BRUSSELS - Seven EU states including Germany, Spain and Denmark have strengthened their resistance to efforts by France to count nuclear energy towards EU renewable energy targets, according to a letter seen by Reuters.
The European Union is negotiating more ambitious targets to expand renewable energy this decade, but the talks have been deadlocked by a dispute over whether countries can meet the goals using "low-carbon hydrogen" produced from nuclear power.
Oh Thursday, ministers from the seven countries - Austria, Denmark, Germany, Ireland, Luxembourg, Portugal and Spain - wrote to Sweden, which holds the rotating EU presidency and represents countries in EU policy negotiations, calling for the targets to be kept free of non-renewable energy sources.
"Taking into account low-carbon hydrogen and low-carbon fuels in the 2030 (renewable energy) targets would decrease the ambition and slow down renewables deployment, which in turn would jeopardize the achievement of the climate targets," the ministers said in the letter, seen by Reuters.
They said this decade will be decisive for limiting climate change - and that renewable power and hydrogen will be the main drivers of the emissions cuts needed to do this.
"Additional renewable energy capacity can be installed within short timeframes and at comparatively competitive costs," the letter said.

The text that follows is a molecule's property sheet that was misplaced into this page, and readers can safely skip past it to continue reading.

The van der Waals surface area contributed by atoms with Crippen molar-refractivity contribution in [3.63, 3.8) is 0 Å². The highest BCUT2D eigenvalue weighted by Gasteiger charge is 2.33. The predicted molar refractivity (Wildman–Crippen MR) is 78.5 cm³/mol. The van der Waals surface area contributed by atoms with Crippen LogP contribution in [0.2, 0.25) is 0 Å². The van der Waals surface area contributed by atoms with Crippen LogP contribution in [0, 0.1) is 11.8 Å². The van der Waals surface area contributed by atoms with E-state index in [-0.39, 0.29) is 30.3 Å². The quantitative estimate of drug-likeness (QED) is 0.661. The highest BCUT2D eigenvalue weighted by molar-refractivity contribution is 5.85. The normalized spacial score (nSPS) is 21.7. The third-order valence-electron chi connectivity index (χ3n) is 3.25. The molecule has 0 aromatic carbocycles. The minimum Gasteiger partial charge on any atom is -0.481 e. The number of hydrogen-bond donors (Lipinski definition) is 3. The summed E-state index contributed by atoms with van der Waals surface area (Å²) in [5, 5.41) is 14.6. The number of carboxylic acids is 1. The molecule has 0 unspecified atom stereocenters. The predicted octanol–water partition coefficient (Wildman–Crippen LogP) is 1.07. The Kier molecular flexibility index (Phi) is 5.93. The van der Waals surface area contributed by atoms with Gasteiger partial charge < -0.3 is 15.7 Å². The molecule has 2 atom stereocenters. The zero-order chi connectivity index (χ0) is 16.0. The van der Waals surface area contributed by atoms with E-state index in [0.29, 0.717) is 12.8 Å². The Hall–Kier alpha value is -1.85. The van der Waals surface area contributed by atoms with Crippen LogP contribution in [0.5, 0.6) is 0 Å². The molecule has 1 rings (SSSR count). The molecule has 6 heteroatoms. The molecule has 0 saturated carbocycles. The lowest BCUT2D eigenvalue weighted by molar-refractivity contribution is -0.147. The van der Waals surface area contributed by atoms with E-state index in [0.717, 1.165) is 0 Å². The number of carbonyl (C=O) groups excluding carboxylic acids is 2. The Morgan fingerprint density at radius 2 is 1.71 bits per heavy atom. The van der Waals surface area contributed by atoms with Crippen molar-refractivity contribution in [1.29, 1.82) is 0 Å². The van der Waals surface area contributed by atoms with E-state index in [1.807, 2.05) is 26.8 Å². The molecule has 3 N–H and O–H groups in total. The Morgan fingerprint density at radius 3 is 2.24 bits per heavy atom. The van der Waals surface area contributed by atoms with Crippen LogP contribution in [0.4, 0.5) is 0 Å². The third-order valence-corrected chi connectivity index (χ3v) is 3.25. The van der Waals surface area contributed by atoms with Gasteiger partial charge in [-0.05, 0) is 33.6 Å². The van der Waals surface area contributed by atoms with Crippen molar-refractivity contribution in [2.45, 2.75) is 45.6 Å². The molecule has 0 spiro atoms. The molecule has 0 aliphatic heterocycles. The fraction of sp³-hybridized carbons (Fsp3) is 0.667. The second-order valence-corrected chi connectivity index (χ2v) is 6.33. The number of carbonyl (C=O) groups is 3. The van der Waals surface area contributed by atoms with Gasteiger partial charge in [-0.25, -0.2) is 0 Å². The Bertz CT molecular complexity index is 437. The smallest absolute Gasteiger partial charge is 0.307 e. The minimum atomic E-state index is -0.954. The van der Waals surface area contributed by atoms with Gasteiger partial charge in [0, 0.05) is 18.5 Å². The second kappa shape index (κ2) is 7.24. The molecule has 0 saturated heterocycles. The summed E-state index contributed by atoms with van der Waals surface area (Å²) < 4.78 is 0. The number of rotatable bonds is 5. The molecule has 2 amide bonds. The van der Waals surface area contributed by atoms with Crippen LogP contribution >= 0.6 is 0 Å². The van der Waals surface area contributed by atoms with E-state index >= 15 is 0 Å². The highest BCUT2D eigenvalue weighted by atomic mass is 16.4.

Nuclear energy is low-carbon, but not renewable. The fuel source divides EU countries, with Austria and Luxembourg firmly opposed, while others including Germany are phasing out their reactors and countries including Denmark and Ireland are nuclear-free.
France, which has historically relied on nuclear energy for 70% of its power, is leading the push to open up the EU renewable energy targets.
Last month France, Poland, the Czech Republic and six other pro-nuclear EU countries warned that excluding nuclear from the targets would slow development of hydrogen fuel, which Europe is betting on to decarbonise heavy industry.
An EU diplomat said frustration was growing among some countries over France's push for nuclear at a late stage in the negotiations, and a separate row in which Germany is stalling an EU law on car emissions after it had already been agreed.
Such moves by Europe's two biggest economies "paint the picture of the big member states playing by different rules than the small ones," the diplomat said.
The seven countries said they were open to discussing low-carbon fuels' contribution in other EU laws, including on gas networks - but that renewable goals should only be met by wind, solar and other renewable energy sources.
(Reporting by Kate Abnett; Editing by Susan Fenton)